... reply, treated as a violent Whig and party man, whose wishes suggested his predictions. Pitt also plainly intimated that he conceived gentlemen on the opposite side, who were to form the new administration under the regency, wished the doctor's opinion to be true. This insinuation was repelled by the opposition as unjust and illiberal, but in the same breath they acted as unjustly and illiberally, by falling upon Willis, the Tory doctor, and accusing him with uttering false oracles and predictions ...
— The History of England in Three Volumes, Vol.III. - From George III. to Victoria • E. Farr and E. H. Nolan

... very obvious constraint. "There isn't much to tell. She is just—going. These breathless attacks come very frequently, and she is weaker after each one. The doctor says it would not be surprising if she went in her sleep, or in ...
— Greatheart • Ethel M. Dell

... almost dissective inquisitiveness, pried into every nook and corner; and at length reached the slave kitchen, where a caldron was full and bubbling with the most delicious rice. Hard by stood a pot, simmering with meat and soup, and in an instant the doctor had a morsel between his fingers and brought his ...
— Captain Canot - or, Twenty Years of an African Slaver • Brantz Mayer

... of Arts (A. M.), meaning fitness to teach, a title which began to be conferred in the twelfth century. These degrees are granted as a reward of merit, based on examination and general fitness. The degrees of Doctor of Divinity (D. D.) and Doctor of Laws (LL. D.) are granted as honorary degrees to men of pre-eminent ability or for conspicuous services. The student who completes a college course or its equivalent, and follows it with a professional course in a university, receives a degree recognizing ...
— Colleges in America • John Marshall Barker

... stenographer had departed, Fifine Dechaussee appeared. She was the governess who had been sent to the home of Doctor Franklin, ostensibly to care for his children, but in reality to find, if possible, what connection existed between Carlis, Mallowe, Rockamore and himself. The young Frenchwoman's report was disappointingly lacking in any definite ...
— The Crevice • William John Burns and Isabel Ostrander

... an expedition to Dublin to substitute a semi-colon for a colon"; but, reports J. E. R., "my wife's brother's brother-in-law's doctor charged him $600 for removing only ...
— The So-called Human Race • Bert Leston Taylor

... sixth-largest country; population concentrated along the eastern and southeastern coasts; the invigorating tropical sea breeze known as the "Fremantle Doctor" affects the city of Perth on the west coast, and is one of the most consistent ...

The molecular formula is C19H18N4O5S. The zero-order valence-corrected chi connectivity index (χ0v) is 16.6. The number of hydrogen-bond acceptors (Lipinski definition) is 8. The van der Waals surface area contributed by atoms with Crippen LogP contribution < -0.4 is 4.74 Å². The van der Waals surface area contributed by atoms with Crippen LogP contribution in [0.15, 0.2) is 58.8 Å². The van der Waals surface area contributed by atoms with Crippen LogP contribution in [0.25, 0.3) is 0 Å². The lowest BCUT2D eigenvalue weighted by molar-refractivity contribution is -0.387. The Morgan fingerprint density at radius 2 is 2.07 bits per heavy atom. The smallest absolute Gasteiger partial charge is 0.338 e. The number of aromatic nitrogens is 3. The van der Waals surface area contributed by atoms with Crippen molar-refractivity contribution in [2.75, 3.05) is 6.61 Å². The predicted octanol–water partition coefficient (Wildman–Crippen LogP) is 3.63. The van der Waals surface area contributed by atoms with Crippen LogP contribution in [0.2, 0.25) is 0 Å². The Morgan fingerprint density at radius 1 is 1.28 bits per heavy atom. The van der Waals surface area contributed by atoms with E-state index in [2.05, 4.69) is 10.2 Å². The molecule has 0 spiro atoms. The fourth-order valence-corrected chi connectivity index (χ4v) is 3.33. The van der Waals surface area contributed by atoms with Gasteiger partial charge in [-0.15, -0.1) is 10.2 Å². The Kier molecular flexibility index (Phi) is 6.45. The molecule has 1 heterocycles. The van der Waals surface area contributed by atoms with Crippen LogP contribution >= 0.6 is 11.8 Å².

— The 2005 CIA World Factbook • United States. Central Intelligence Agency

... advances beyond the simplest subjects of hygiene, one is met with the difference of opinions among physicians. When each one has a different way of making a mustard plaster, no wonder that each has his own notions about everything else. One doctor recommends frequent births, ...
— Searchlights on Health: Light on Dark Corners • B.G. Jefferis

... ship's ancient doctor, is a curious customer, full of stories and quaint remarks. Captain Findlay is very communicative but will not reveal any private orders. He is directed to steer for the Mediterranean by a certain course. About 5 p.m. to-day he altered his course from W.S.W. ...
— The Incomparable 29th and the "River Clyde" • George Davidson

... meant to treat him during her father's absence, or it may have been sheer chance that actuated him on that sultry evening in August, but Nick and his three playfellows had only just settled down to a serious sett when the doctor's assistant emerged from the house with his hands deep in his pockets and a peculiarly evil-smelling cigarette between his firm lips, and strolled across to the shady corner under the walnut-trees where ...
— The Keeper of the Door • Ethel M. Dell

... sons a good education; so he sent us all to the best school in the province—I might say the only one—kept by the Reverend Dr Strachan, now Bishop of Toronto, in that big city, then known as "Muddy Little York." The excellent doctor, of whom we all stood in reverential awe, had the art of imparting knowledge; and I believe I, with others, benefited much by it. Of my two elder brothers I will say nothing, except that they tyrannised over me and another brother ...
— The Log House by the Lake - A Tale of Canada • William H. G. Kingston